I settled on using a journey shape to move the reader through the essay. It’s a satisfying shape — we’ve used it as people for thousands of years. Exodus is a journey shape, The Lord of the Rings trilogy is a journey shape, the Odyssey, lots and lots of stories — you go out, then you come back home. It’s simple, but it’s elegant.
Within the essay, I tried to organize it as going from room to room, beginning with entering a little, off-kilter side entrance, then up the Easy Riser staircase, and into the Twenty-Five Thousand Dollar Storeroom. The center of the essay is the center of the house; the little séance room with the thirteen hooks and the three ways in, but one way out:
“Later, some witnesses told of hearing “an approaching roar” at dawn, or feeling a cold touch upon the cheek. Others said dogs pawed at doors and birds flew strangely; earthworms wriggled to the surface and tied themselves in knots. In the Daisy Bedroom, a fireplace shook loose and collapsed, and Sarah was trapped alone.
“Sarah believed she caused the quake,” our guide says. “She thought the spirits were rebuking her for spending too much time on the front part of the house.” So, the guide goes on, she ordered those rooms to be boarded shut and never went there again. No one danced across the Grand Ballroom’s smooth parquetry, no chamber orchestra warmed the walls with music, and no friend paused in front of the Shakespeare windows and asked Sarah what she meant in choosing them.
But the guide hustles us away too quickly from the earthquake-wrecked rooms, with their crumbling plaster and naked studding, lengths of ship-lathe and dusty little cobwebs. Light bends from a curved window. Torn wallpaper and scrawls of glue stain the walls, and I think of that old line from Pliny the Elder: “Hence also walls are covered with prayers to ward off fires.” The floor creaks companionably, and there’s no armchair to distract, just the bones of the tired old house. I’d stay here all day if I could.” (The World Is On Fire 13)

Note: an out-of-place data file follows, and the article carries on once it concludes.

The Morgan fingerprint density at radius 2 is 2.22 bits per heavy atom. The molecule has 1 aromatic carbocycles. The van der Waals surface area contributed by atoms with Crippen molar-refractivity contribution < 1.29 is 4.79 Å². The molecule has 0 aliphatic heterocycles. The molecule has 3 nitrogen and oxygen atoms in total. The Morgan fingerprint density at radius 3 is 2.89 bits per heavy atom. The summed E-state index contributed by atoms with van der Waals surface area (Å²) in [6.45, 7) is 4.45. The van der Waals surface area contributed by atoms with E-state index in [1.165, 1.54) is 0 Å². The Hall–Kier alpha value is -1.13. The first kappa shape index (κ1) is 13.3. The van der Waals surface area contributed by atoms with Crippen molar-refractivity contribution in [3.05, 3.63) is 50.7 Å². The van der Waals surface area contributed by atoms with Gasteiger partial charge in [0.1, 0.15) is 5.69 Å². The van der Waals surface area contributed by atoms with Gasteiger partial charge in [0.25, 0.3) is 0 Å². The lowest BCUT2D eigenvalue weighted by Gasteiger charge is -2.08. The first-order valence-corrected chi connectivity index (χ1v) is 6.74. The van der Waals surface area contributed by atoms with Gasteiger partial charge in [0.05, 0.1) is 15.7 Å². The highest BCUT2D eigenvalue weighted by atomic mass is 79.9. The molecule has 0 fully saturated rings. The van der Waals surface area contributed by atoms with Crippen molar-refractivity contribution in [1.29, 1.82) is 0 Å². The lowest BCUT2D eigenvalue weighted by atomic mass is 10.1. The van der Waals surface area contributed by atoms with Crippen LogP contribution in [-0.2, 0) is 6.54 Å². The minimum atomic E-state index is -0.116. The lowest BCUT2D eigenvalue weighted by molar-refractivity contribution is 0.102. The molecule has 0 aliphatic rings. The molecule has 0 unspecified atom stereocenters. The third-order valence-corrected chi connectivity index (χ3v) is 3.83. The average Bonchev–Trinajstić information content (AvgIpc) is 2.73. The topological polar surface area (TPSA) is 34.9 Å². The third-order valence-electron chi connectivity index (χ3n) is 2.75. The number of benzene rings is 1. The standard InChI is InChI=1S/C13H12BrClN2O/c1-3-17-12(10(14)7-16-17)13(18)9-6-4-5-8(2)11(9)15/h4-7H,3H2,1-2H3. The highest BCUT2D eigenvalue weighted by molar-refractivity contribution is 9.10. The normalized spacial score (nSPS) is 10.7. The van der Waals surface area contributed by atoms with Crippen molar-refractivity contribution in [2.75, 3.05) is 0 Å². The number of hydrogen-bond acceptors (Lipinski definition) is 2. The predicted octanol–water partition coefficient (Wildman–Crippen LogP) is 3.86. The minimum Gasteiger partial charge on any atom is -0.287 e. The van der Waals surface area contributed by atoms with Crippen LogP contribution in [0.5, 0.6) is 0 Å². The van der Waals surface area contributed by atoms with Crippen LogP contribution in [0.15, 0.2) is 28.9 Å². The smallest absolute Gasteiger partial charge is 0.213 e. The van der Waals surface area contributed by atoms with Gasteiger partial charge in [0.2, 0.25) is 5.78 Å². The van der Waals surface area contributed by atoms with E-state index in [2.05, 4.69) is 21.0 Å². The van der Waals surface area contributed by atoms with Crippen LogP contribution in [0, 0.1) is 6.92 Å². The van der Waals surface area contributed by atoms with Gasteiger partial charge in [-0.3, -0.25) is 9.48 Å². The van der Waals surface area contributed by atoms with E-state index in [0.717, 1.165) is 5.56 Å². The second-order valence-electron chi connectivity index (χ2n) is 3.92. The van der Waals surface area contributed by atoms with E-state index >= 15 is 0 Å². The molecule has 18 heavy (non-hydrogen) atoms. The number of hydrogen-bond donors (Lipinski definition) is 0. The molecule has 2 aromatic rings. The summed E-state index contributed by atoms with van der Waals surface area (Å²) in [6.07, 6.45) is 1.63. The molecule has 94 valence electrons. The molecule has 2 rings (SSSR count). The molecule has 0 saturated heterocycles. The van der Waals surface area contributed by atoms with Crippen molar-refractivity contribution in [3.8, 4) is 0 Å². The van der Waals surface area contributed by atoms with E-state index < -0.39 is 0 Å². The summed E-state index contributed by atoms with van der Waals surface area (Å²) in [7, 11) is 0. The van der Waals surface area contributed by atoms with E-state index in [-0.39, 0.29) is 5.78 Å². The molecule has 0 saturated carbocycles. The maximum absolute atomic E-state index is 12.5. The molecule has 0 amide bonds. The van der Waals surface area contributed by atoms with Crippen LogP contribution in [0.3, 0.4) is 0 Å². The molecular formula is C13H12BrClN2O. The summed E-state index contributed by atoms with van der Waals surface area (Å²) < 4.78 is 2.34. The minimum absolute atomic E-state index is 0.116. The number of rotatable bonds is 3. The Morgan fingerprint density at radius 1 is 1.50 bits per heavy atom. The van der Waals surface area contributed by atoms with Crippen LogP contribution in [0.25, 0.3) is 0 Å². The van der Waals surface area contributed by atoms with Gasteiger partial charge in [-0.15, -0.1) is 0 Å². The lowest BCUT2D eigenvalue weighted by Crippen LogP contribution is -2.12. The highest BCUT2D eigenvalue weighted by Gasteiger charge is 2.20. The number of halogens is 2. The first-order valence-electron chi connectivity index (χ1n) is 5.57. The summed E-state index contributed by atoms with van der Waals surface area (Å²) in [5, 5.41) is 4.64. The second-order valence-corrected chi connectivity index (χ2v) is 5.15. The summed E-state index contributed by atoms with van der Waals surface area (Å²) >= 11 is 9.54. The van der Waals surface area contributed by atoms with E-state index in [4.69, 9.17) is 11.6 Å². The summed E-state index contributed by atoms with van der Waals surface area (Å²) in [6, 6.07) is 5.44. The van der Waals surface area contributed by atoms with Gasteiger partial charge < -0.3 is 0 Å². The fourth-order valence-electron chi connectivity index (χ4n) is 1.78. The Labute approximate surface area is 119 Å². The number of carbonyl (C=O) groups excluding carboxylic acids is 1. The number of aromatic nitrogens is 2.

There’s a lot of research underneath all of these brief paragraphs. My tracks are pretty clear here if you look at them, though. I did a lot of research on what animals do before and after a quake, as well as Japanese quakes in the 90s. Some of the research was just immersive experience and note taking.
Runestone: Several essays in The World is on Fire also mention the atom bomb. What is it about this particular subject that kept making you go back to write about it?
Tevis: I grew up in upstate South Carolina in the late Cold War period in the early 1980s. When I was eight or nine years old, I was convinced that the world was going to end, and that everyone knew it. I buried the feeling for years because the Cold War ended, the Berlin Wall came down.
I had a position at Chapel Hill for a year, researching the Winchester essay, browsing through their libraries. I was looking for something else for the Winchester piece, but found a row of books about the atom bomb. One book pulled me, The Day the Sun Rose Twice, which was about the Manhattan project. It was like Winesburg, Ohio, that gave me the title for my book. If there’s something that pulls you towards something — a book, an idea, an overheard phrase, or anything — write it down and follow it. There’s something in you responding to that. You don’t have to figure out why you care about it, just follow it and it will reveal itself later.
I read it like it was a potboiler novel, thinking, ‘Oh so that’s how they built the bomb, wow… and they took bets on how much power would it have? Would we all be immediately be incinerated to cinders?’ I followed that until I felt like it played out for me. I explored the big image of the mushroom cloud obliquely. Because the atomic bomb is such a big thing, I think it is hard to look at it head on. Many things we want to write about are like that — life, death, birth, love, and loss are hard to look at directly.